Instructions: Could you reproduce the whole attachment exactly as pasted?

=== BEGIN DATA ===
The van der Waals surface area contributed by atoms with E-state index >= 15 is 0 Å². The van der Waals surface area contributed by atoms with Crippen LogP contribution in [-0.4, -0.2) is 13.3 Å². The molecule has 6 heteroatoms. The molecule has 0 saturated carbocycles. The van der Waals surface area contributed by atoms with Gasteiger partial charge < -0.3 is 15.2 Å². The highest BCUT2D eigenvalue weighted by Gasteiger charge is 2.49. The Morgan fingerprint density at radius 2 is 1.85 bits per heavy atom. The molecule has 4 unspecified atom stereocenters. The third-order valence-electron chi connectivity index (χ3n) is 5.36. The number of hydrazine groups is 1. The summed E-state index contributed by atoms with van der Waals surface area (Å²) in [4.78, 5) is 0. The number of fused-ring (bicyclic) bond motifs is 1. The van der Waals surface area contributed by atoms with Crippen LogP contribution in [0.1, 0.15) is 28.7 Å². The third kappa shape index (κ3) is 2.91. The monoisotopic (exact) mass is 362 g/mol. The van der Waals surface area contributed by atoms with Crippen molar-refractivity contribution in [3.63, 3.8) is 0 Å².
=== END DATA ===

The van der Waals surface area contributed by atoms with E-state index >= 15 is 0 Å². The van der Waals surface area contributed by atoms with Crippen LogP contribution in [-0.4, -0.2) is 13.3 Å². The molecule has 6 heteroatoms. The molecule has 0 saturated carbocycles. The van der Waals surface area contributed by atoms with Gasteiger partial charge < -0.3 is 15.2 Å². The highest BCUT2D eigenvalue weighted by Gasteiger charge is 2.49. The Morgan fingerprint density at radius 2 is 1.85 bits per heavy atom. The molecule has 4 unspecified atom stereocenters. The third-order valence-electron chi connectivity index (χ3n) is 5.36. The number of hydrazine groups is 1. The summed E-state index contributed by atoms with van der Waals surface area (Å²) in [4.78, 5) is 0. The number of fused-ring (bicyclic) bond motifs is 1. The van der Waals surface area contributed by atoms with Crippen LogP contribution in [0.1, 0.15) is 28.7 Å². The third kappa shape index (κ3) is 2.91. The monoisotopic (exact) mass is 362 g/mol. The van der Waals surface area contributed by atoms with Crippen molar-refractivity contribution in [3.63, 3.8) is 0 Å².